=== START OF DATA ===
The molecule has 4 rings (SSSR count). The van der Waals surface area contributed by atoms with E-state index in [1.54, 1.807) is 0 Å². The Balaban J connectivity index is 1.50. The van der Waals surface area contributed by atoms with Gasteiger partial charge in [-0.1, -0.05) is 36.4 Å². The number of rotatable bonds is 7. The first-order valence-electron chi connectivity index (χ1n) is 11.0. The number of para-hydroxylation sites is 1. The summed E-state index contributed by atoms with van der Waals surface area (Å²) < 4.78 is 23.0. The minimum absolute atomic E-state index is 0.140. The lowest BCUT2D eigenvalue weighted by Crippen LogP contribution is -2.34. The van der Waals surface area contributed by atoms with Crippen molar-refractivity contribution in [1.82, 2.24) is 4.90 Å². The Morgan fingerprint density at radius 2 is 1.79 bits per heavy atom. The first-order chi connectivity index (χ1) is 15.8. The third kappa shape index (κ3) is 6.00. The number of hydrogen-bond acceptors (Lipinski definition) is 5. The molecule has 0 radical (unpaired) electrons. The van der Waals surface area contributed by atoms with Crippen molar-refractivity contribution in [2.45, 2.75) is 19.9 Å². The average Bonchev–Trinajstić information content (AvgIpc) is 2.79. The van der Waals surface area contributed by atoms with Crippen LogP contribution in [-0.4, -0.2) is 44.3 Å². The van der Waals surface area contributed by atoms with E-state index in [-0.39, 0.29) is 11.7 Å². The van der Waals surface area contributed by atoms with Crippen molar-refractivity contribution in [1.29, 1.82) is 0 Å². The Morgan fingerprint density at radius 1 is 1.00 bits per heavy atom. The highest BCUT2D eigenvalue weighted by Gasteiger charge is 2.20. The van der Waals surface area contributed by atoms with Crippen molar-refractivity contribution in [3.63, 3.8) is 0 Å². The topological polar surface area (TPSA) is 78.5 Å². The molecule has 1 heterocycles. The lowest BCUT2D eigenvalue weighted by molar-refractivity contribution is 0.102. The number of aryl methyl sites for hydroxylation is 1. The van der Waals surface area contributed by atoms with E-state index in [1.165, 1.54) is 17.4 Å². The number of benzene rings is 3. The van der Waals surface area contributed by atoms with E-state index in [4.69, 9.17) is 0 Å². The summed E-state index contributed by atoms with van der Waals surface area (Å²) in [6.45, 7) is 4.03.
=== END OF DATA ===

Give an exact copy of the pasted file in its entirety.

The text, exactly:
The molecule has 4 rings (SSSR count). The van der Waals surface area contributed by atoms with E-state index in [1.54, 1.807) is 0 Å². The Balaban J connectivity index is 1.50. The van der Waals surface area contributed by atoms with Gasteiger partial charge in [-0.1, -0.05) is 36.4 Å². The number of rotatable bonds is 7. The first-order valence-electron chi connectivity index (χ1n) is 11.0. The number of para-hydroxylation sites is 1. The summed E-state index contributed by atoms with van der Waals surface area (Å²) < 4.78 is 23.0. The minimum absolute atomic E-state index is 0.140. The lowest BCUT2D eigenvalue weighted by Crippen LogP contribution is -2.34. The van der Waals surface area contributed by atoms with Crippen molar-refractivity contribution in [1.82, 2.24) is 4.90 Å². The Morgan fingerprint density at radius 2 is 1.79 bits per heavy atom. The first-order chi connectivity index (χ1) is 15.8. The third kappa shape index (κ3) is 6.00. The number of hydrogen-bond acceptors (Lipinski definition) is 5. The molecule has 0 radical (unpaired) electrons. The van der Waals surface area contributed by atoms with Crippen molar-refractivity contribution in [2.45, 2.75) is 19.9 Å². The average Bonchev–Trinajstić information content (AvgIpc) is 2.79. The van der Waals surface area contributed by atoms with Crippen LogP contribution in [-0.4, -0.2) is 44.3 Å². The van der Waals surface area contributed by atoms with E-state index in [-0.39, 0.29) is 11.7 Å². The van der Waals surface area contributed by atoms with Crippen molar-refractivity contribution in [1.29, 1.82) is 0 Å². The Morgan fingerprint density at radius 1 is 1.00 bits per heavy atom. The highest BCUT2D eigenvalue weighted by Gasteiger charge is 2.20. The van der Waals surface area contributed by atoms with Crippen molar-refractivity contribution in [3.63, 3.8) is 0 Å². The topological polar surface area (TPSA) is 78.5 Å². The molecule has 1 heterocycles. The lowest BCUT2D eigenvalue weighted by molar-refractivity contribution is 0.102. The number of aryl methyl sites for hydroxylation is 1. The van der Waals surface area contributed by atoms with E-state index in [1.165, 1.54) is 17.4 Å². The number of benzene rings is 3. The van der Waals surface area contributed by atoms with E-state index in [4.69, 9.17) is 0 Å². The summed E-state index contributed by atoms with van der Waals surface area (Å²) in [6.45, 7) is 4.03.